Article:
Should Your Association Build an App?

November 7, 2021 Staff Writer

You’ve probably been thinking about your use of all things digital – social, mobile, data analytics, cloud, web, artificial intelligence, and the Internet of Things. We have one specific tech question for you: Should your association invest in creating an app?

We are app skeptics, and here’s why.

In December of last year, Tech Crunch reported on Apple’s most downloaded apps of 2020:

Top Free iPhone Apps

  1.     ZOOM Cloud Meetings
  2.     TikTok
  3.     Disney+
  4.     YouTube
  5.     Instagram
  6.     Facebook
  7.     Snapchat
  8.     Messenger
  9.     Gmail
  10. Cash App

Top Paid iPhone Apps

  1.     TouchRetouch
  2.     Procreate Pocket
  3.     Dark Sky Weather
  4.     Facetune
  5.     HotSchedules
  6.     AutoSleep Track Sleep
  7.     The Wonder Weeks
  8.     SkyView
  9.     Shadowrocket
  10. Sky Guide

 Meanwhile, Google makes its continuously updated list of most-downloaded apps public at: 

You may notice some (or a lot of) overlap.

What Do All These Apps Have in Common?

Two things. They’re either highly (maybe even addictively) engaging (social media, entertainment, games), or they allow users to perform specific important personal or professional tasks (video conferencing, HR functions, parenting, finance, health and fitness).

That’s why dedicated association apps that facilitate accomplishing a particular and important audience task — conference apps, apps that allow users to earn and track continuing education units (CEUs) — do well, and everything else generally underperforms expectations. Association apps aren’t addictive (which is probably a good thing), and there’s no compelling reason your members and other audiences need to use them regularly. 

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It’s more effective to invest your limited resources in creating a mobile-first website that’s fully responsive and has been tested end-to-end to make sure all the functions work correctly on tablets and smartphones.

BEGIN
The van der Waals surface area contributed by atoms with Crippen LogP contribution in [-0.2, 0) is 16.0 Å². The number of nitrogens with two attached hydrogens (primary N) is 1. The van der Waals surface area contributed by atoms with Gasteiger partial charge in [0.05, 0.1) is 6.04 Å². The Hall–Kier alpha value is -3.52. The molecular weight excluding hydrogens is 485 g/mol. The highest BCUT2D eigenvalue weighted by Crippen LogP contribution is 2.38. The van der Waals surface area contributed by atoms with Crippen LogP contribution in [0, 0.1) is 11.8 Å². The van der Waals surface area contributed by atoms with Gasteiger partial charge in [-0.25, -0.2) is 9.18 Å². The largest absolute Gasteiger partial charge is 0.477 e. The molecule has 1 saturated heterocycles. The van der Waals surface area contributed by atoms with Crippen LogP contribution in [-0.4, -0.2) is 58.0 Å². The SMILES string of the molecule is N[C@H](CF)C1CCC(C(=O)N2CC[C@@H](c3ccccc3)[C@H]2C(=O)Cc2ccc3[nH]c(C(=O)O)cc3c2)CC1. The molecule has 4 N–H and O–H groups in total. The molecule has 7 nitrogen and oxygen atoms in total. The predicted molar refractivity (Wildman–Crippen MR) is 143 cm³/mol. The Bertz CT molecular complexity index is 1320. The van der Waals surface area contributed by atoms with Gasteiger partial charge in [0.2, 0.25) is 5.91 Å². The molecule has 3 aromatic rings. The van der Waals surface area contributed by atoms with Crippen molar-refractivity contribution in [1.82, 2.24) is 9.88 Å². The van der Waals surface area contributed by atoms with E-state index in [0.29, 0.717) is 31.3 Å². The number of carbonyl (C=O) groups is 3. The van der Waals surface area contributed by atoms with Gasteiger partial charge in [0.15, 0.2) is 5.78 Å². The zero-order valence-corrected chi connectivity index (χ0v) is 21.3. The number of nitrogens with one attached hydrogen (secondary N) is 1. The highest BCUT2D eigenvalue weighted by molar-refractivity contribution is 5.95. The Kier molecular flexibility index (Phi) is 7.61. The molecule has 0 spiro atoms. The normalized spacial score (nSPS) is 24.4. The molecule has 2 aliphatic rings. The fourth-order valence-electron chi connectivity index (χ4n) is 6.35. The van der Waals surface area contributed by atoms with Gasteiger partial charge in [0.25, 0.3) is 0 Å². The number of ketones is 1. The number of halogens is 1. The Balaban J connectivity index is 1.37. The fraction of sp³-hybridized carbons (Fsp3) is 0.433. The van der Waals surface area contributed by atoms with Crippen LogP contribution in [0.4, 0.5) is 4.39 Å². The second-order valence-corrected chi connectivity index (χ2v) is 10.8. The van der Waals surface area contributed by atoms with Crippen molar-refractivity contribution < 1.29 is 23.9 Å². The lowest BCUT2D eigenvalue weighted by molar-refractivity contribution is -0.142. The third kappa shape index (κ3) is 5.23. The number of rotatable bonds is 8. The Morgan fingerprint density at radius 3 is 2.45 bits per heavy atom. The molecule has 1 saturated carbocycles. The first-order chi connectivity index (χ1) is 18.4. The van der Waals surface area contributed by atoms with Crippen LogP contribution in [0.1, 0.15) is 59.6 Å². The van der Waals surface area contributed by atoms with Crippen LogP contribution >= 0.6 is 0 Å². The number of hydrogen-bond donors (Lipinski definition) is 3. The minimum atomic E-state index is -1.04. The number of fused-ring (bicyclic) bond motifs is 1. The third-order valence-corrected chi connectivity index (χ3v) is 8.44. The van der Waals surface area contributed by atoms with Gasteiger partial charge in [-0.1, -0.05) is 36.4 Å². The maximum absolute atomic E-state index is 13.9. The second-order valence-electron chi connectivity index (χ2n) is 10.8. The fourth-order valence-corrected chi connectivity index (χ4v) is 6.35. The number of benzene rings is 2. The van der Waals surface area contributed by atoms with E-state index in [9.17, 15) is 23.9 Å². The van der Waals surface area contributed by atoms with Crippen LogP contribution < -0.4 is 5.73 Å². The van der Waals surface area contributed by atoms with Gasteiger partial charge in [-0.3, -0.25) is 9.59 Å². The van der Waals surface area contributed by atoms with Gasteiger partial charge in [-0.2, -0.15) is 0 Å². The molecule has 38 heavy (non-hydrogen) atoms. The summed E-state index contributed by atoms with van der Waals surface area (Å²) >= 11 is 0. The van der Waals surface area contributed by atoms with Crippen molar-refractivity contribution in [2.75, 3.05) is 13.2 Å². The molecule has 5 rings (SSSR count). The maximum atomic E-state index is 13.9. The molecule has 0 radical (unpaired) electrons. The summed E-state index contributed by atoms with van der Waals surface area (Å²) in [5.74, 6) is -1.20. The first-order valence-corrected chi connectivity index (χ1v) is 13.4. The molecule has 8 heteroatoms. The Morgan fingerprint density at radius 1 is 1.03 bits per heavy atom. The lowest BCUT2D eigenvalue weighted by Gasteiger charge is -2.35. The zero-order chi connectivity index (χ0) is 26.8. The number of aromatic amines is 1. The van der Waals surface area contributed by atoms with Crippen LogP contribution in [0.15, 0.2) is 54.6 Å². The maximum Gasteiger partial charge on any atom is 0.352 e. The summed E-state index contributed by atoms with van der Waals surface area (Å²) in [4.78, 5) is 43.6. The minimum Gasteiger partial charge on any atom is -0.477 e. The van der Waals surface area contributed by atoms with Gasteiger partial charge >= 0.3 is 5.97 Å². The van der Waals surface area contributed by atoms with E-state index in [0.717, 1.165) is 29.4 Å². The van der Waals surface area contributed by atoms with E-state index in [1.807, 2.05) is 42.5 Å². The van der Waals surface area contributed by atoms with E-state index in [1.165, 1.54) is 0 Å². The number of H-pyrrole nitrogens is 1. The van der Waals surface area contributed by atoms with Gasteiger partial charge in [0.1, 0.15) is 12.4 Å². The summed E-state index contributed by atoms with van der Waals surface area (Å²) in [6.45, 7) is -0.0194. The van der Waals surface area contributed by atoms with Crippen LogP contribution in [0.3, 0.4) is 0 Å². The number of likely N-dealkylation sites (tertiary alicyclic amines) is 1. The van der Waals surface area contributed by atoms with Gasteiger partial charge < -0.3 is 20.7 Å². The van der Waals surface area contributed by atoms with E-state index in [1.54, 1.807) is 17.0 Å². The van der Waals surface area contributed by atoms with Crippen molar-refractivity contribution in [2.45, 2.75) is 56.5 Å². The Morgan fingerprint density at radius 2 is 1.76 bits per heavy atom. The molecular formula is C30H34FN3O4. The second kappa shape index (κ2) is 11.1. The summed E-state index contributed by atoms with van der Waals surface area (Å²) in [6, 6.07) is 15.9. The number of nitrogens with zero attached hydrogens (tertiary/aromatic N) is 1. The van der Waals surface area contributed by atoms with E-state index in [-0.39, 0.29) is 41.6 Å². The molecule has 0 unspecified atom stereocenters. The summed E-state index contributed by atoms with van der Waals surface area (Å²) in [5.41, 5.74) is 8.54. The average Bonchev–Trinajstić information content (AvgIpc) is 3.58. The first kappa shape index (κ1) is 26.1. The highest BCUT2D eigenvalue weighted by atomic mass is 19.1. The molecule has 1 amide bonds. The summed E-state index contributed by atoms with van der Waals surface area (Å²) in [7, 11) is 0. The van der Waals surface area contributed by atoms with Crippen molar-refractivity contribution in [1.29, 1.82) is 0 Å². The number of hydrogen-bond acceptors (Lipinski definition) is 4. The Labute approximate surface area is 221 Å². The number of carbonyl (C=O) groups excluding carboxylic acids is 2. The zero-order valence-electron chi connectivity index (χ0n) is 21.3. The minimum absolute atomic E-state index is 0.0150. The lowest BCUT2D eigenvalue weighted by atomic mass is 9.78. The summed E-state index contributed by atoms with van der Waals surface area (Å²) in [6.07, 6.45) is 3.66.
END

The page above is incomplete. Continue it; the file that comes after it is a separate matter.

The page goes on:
The Most Common Big Fail Out There?

It’s usually anything that requires interacting with something outside your content management system (CMS), like an association management system (AMS) connection that facilitates members’ joining or renewing or a learning management system (LMS) connection that facilitates taking courses and tracking CEUs.

If your AMS or LMS functions require people on smartphones to pinch and scroll to accomplish critical tasks — joining, renewing, registering for events, tracking CEUs — put your money into working with your vendor to fix that or into finding a different vendor, not into an app your members are unlikely to use frequently enough to justify your investment.

You’ve heard it before: think mobile first.

Here’s why, according to stats gathered by techjury:

  •     In 2021, mobile phones generate 54.25% of the traffic, desktops – 42.9%.
  •     55% of page views in 2021 come from mobile phones.
  •     Social media takes 25% of all digital media consumption and it is mainly accessed on mobile.
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We think that unless you have a specific reason for developing an app, don’t. Work on optimizing the user experience portion of your desktop, tablet and mobile offerings. We think you’ll get better results without building your own app.

How Can PROPEL Help?

You may be thinking, what does all this have to do with culture? Well, PROPEL’s Maddie Grant and Elizabeth Weaver Engel of Spark Consulting have written The No BS Guide to Digital Transformation  – a deeply researched white paper that will connect the dots for you. If you have questions about technology or how your association’s culture addresses technology, this white paper is for you. It makes sense out of all the jargon and confusing definitions surrounding digital transformation, and it can help you start thinking about how your association can use technology to better serve your members, customers and other constituents. It’s packed with information but also has a sense of humor.

Of course if you’d like to start a conversation, you can reach us any time at PROPEL.



Photo by Markus Spiske

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